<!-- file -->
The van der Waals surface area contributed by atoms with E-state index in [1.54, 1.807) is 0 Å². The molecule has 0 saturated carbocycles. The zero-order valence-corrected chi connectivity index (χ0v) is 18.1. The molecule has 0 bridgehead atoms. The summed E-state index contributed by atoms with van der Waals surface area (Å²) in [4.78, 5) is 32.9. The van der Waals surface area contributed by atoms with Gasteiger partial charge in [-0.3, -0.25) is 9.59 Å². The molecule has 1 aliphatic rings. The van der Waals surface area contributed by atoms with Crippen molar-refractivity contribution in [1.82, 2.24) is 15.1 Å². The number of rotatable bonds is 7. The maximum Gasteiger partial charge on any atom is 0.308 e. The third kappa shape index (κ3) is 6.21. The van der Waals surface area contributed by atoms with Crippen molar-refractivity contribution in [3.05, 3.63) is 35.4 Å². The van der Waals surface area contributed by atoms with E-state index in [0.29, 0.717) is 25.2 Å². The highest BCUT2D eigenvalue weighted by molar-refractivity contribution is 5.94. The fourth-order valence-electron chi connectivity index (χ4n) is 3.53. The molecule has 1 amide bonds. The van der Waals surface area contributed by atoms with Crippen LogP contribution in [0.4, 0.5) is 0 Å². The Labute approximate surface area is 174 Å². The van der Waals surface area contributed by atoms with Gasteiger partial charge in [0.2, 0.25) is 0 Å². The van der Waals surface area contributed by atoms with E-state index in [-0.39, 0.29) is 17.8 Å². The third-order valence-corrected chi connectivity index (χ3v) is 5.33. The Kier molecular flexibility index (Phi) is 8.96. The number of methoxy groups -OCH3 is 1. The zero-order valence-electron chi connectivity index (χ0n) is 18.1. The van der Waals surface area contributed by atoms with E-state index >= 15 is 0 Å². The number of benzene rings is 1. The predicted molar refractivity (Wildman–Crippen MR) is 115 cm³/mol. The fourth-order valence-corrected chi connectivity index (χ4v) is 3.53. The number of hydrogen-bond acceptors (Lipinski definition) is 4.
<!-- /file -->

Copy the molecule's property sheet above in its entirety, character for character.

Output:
The van der Waals surface area contributed by atoms with E-state index in [1.54, 1.807) is 0 Å². The molecule has 0 saturated carbocycles. The zero-order valence-corrected chi connectivity index (χ0v) is 18.1. The molecule has 0 bridgehead atoms. The summed E-state index contributed by atoms with van der Waals surface area (Å²) in [4.78, 5) is 32.9. The van der Waals surface area contributed by atoms with Gasteiger partial charge in [-0.3, -0.25) is 9.59 Å². The molecule has 1 aliphatic rings. The van der Waals surface area contributed by atoms with Crippen molar-refractivity contribution in [1.82, 2.24) is 15.1 Å². The number of rotatable bonds is 7. The maximum Gasteiger partial charge on any atom is 0.308 e. The third kappa shape index (κ3) is 6.21. The van der Waals surface area contributed by atoms with Crippen molar-refractivity contribution in [3.05, 3.63) is 35.4 Å². The van der Waals surface area contributed by atoms with E-state index in [0.29, 0.717) is 25.2 Å². The highest BCUT2D eigenvalue weighted by molar-refractivity contribution is 5.94. The fourth-order valence-electron chi connectivity index (χ4n) is 3.53. The molecule has 1 amide bonds. The van der Waals surface area contributed by atoms with Crippen LogP contribution in [0.4, 0.5) is 0 Å². The Labute approximate surface area is 174 Å². The van der Waals surface area contributed by atoms with Gasteiger partial charge in [0.2, 0.25) is 0 Å². The van der Waals surface area contributed by atoms with E-state index in [-0.39, 0.29) is 17.8 Å². The third-order valence-corrected chi connectivity index (χ3v) is 5.33. The Kier molecular flexibility index (Phi) is 8.96. The number of methoxy groups -OCH3 is 1. The zero-order valence-electron chi connectivity index (χ0n) is 18.1. The van der Waals surface area contributed by atoms with E-state index >= 15 is 0 Å². The number of benzene rings is 1. The predicted molar refractivity (Wildman–Crippen MR) is 115 cm³/mol. The fourth-order valence-corrected chi connectivity index (χ4v) is 3.53. The number of hydrogen-bond acceptors (Lipinski definition) is 4.